A teenager caused a real commotion today with his graffiti drawn on the building where president of Serbia Tomislav Nikolic works.
He was arrested because he drew a large graffiti, one-by-one meter in size, writing “TOMA” (Serbian president’s nickname) and adding a picture of male copulatory organ underneath.
The fifteen-year-old was spotted by the security of the presidential building. A chalk he used to draw the graffiti was found on him, and the drawing was immediately erased.
The minor was handed over to a police patrol, and after he spent some time in the police station, he was picked up by parents.
It is still unknown whether charges will be pressed against the teenager.
On the eve of arrivals of the US Secretary of State, Hillary Clinton, and the EU High Representative for Foreign Affairs and Security Policy, Catherine Ashton, to Belgrade, Serbian Prime Minister and Home Secretary, Ivica Dacic, has said he sees the visits as yet another step towards European integrations of his country.
Talking to the press, Prime Minister Dacic said he was expecting neither a difficult meeting nor any new conditions for further accession to the EU.
“On the contrary. I think we have developed a different mode of conversing with our partners from the West. We have been jointly looking for ways to resolve all issues peacefully and to mutual satisfaction”, Serbian Prime Minister said.
Madame Secretary Clinton and Baroness Ashton will arrive in Belgrade on Tuesday, October 30. They will spend the afternoon talking to Prime Minister Dacic and Serbian President, Tomislav Nikolic.
Leader of the opposition Democratic Party and former Serbian President, Boris Tadic, has said he is ready to withdraw from the forthcoming inter-party leadership race. Mr. Tadic also says he is ready to support his rival for the leading position in the party, the Mayor of the Serbian capital Belgrade, Dragan Djilas.
A new leader of the largest opposition party in Serbia will be chosen at the party convention on November 10. Calls for Mr. Tadic to step down have been increasingly prominent since the party election losses in May.
Last month, after Mr. Djilas, a former vice-president of the Democratic Party, announced his candidacy, Boris Tadic reacted by saying he understood his rival’s big ambition. However, until today, it seemed both candidates would contend for the leadership. Therefore, the latest announcement comes as a shock for the Serbian public.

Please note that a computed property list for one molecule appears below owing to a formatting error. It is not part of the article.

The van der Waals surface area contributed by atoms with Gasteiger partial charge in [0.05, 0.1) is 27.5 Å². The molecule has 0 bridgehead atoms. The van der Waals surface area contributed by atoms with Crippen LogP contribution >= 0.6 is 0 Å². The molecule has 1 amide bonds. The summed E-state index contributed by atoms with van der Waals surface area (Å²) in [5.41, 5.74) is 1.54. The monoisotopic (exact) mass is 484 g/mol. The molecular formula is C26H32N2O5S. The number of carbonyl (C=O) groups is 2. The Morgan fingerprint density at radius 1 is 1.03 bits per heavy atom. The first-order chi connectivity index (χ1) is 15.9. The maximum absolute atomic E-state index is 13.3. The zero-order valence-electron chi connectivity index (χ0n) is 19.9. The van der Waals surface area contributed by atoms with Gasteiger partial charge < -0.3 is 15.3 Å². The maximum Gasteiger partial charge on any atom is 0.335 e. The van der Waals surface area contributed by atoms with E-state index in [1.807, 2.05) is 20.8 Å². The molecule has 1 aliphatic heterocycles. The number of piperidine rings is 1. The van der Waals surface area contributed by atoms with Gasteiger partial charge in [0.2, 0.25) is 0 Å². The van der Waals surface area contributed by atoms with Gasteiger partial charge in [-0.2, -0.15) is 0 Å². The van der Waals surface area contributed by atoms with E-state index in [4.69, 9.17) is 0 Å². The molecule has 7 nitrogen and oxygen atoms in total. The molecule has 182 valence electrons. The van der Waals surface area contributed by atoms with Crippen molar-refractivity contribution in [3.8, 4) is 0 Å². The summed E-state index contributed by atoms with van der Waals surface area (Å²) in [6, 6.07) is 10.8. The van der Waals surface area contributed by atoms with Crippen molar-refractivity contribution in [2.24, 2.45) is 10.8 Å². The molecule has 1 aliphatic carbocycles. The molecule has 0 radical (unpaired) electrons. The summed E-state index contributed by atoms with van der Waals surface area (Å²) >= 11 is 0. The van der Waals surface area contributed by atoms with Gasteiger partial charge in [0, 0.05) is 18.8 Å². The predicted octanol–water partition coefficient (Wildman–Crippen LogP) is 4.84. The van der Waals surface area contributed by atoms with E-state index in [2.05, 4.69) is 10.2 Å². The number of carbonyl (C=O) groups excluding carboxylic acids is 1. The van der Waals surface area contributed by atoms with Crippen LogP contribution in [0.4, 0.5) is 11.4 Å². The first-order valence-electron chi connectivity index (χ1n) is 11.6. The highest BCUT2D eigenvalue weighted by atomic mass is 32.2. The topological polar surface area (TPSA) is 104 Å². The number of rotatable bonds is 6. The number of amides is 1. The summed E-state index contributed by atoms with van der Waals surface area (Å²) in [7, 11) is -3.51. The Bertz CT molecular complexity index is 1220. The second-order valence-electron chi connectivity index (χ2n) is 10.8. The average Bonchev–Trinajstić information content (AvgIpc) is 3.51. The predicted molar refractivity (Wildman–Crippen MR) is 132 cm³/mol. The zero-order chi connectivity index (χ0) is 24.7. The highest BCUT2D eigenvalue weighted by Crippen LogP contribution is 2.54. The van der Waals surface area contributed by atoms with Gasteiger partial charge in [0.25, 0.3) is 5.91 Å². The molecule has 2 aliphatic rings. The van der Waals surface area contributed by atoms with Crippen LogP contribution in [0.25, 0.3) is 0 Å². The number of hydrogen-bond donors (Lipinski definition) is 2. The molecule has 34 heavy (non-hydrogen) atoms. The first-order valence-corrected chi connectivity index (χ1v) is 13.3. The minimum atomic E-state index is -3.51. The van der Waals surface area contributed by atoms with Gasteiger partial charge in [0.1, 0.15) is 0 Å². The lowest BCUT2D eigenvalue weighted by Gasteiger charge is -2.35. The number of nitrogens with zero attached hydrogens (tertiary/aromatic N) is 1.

However, Boris Tadic did condition his withdrawal from the race. He demands that Dragan Djilas refrains from any inter-party revenge against officials who were ready to reelect Mr. Tadic the party president. Tadic also requests that the party remains on the present social-democratic political course.
If Mr. Djilas confirms his readiness to meet these conditions, Tadic promises to renounce all future party positions, planning to continue his career working for international organizations.
Boris Tadic was both Serbian president and leader of the Democratic Party for 8 year. He has been the party member since it was founded in 1990 on the eve of reintroduction of the multiparty political system after decades of communism in Serbia.
In an interview with Macedonia Sitel television, Serbian President, Tomislav Nikolic, has said he would rather resign than agree to Serbia’s accession to the European Union without Kosovo.
President Nikolic has warned Macedonian politicians of potential renewal of the problem with Albanian separatists that the country experienced 20 years ago.
Referring to Kosovo, Tomislav Nikolic has said: “After having gained certain rights within the Serbian territories, they will quote these rights as a precedent when attempting to gain them in other countries as well”.
Every fourth of 2 million citizens of Macedonia is an ethnic Albanian. It is estimated 800 Albanians and 70 Macedonians died during armed clashes that erupted in 2001. The ethnic conflict ended with the Ohrid Agreement, signed in August 2001. It provided more comprehensive rights for Albanian community in the country.
Former Serbian President, Boris Tadic, and Croatian President, Ivo Josipovic, have been awarded the Medal of Tolerance. The medal is awarded by the European Council on Tolerance and Reconciliation, chaired by former Polish President, Alexander Kwasniewski.
Reacting to the news, leader of the opposition Democratic Party, Boris Tadic, has reminded that he and his Croatian colleague have made a break with the tradition of conflict dominance while expressing a level of mutual understanding atypical for bilateral relations in the region.
President Josipovic sees the award as a result of common efforts to achieve reconciliation and spread tolerance.
Former Serbian President has criticized the current Serbian government evaluating certain statements by current ministers as irresponsible. He has added Serbia is a step further from setting a clear date for the EU accession talks than it was before the May election. He blamed the electoral campaign and prolonged talks that led to creation of new coalition government for the delay.
The first laureate of the Medal of Tolerance was King of Spain Juan Carlos.
This year’s laureates will receive the medal at the ceremony in the European Parliament in Brussels. The award will be presented to them by President of the European Parliament, Martin Schulz, on October 16.